Page One

City Council OKs emergency aid for housing at Flamingo Motel

By John Geluardi, Daily Planet staff
Saturday November 17, 2001

The City Council approved $175,000 Tuesday for an emergency housing program at the Flamingo Motel, which serves the most vulnerable homeless – those with serious mental disabilities. 

Councilmember Linda Maio had removed the recommendation from the council’s Oct. 30 meeting agenda because she wanted to know more about the program before she voted on it. The program has been operating out of the 32-room Flamingo Motel at 1761 University Ave. since March.  

“I was unaware of the extent of the program and what services they were offering,” she said. “There has been a rash of robberies in the neighborhood and I wanted neighbors to be assured that there was no connection.”  

Harvey Tureck, manager of the Mental Health Division, said none of the program’s clients has been arrested for any crimes in the area. 

“These are not problem people,” Tureck said. “They are mentally disabled and not the type of people who are usually associated with crime.” 

The council unanimously approved the funding after a short presentation by Tureck and Fred Medrano, the director of the Health and Human Services Department. Now the city will pay motel owner Andy Rosen a tab of $70,000 and continue using the facility through June 30. 

The funding comes from a $3 million grant the city received last November to assist up to 100 mentally ill homeless through November 2003 via a state program called Integrated Services for the Mentally Ill.  

The motel has provided temporary housing for approximately 13 clients since March at a cost of $65 per person per night.  

Medrano said the high cost of the rooms at the motel has been draining too much money from other aspects of the program and will be tapered back to approximately five or six clients per night.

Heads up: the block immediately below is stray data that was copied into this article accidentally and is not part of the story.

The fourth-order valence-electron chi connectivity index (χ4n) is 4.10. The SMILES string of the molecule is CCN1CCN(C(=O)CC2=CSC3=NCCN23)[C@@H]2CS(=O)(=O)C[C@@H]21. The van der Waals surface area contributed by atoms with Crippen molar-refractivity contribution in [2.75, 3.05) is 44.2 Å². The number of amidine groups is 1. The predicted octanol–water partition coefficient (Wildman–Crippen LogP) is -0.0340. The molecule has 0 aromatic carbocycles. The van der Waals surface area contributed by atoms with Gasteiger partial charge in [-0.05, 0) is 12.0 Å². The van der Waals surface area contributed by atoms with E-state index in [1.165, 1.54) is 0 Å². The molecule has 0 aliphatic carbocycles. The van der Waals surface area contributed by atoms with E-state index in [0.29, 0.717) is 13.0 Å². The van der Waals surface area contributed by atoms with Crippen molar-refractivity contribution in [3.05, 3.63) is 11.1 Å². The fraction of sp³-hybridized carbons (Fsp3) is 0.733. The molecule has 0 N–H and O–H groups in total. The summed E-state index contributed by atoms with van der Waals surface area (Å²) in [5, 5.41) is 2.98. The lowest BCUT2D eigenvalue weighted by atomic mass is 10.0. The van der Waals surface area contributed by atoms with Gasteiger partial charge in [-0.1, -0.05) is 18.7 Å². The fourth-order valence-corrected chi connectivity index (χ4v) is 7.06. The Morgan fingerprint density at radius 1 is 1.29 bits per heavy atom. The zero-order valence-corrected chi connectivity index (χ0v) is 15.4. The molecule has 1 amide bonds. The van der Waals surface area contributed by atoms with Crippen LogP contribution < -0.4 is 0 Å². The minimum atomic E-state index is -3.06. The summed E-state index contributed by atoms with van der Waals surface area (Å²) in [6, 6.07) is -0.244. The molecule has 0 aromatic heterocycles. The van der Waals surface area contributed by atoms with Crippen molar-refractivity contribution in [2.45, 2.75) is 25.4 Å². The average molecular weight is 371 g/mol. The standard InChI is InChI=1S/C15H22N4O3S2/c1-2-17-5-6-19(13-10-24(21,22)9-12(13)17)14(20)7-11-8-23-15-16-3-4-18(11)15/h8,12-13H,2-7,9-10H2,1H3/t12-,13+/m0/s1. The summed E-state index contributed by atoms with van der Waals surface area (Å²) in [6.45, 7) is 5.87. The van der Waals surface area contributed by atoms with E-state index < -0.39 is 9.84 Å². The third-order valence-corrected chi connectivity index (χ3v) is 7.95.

Maio, who lives adjacent to the motel, organized a meeting with city health officials so she and concerned neighbors could learn more about the program. Medrano and Tureck attended the meeting, along with neighbors James Wemmer and Robert Browning, Maio’s husband.  

Also at the meeting was nonprofit developer Ali Kashani, the executive director of Affordable Housing Associates, which is building 27 units of affordable housing next door to the motel. 

Wemmer said he is less worried about the program since attending the meeting. He said he was relieved to hear the Flamingo program was going to serve fewer people. 

But Wemmer said what really put him at ease was an endorsement of the program by Flamingo owner Andy Rosen. 

“Andy has been there for years and he said he’s had very few problems with the people that are being housed there,” Wemmer said. “They have always run a compassionate motel and Andy said he has known some of the people staying there for years.” 

Rosen said that over the years he has frequently contracted with agencies that provide emergency housing. “In fact, we even donate some rooms to the Salvation Army and the Red Cross,” Rosen said.  

He went on to say that he has worked with the Women’s Drop In Center, Building Opportunities for Self Sufficiency, the city’s Winter Shelter Program among others. 

“We have always run a benevolent motel,” said Rosen whose father purchased the motel in the 1960s. “If there was any problem with these people you can bet that we wouldn’t participate in these types of programs.” 

Rosen went on to say that the Integrated Services for the Mentally Ill clients were no exception. 

“These are very mild people,” Rosen said. “They have a stigma that’s not deserved.”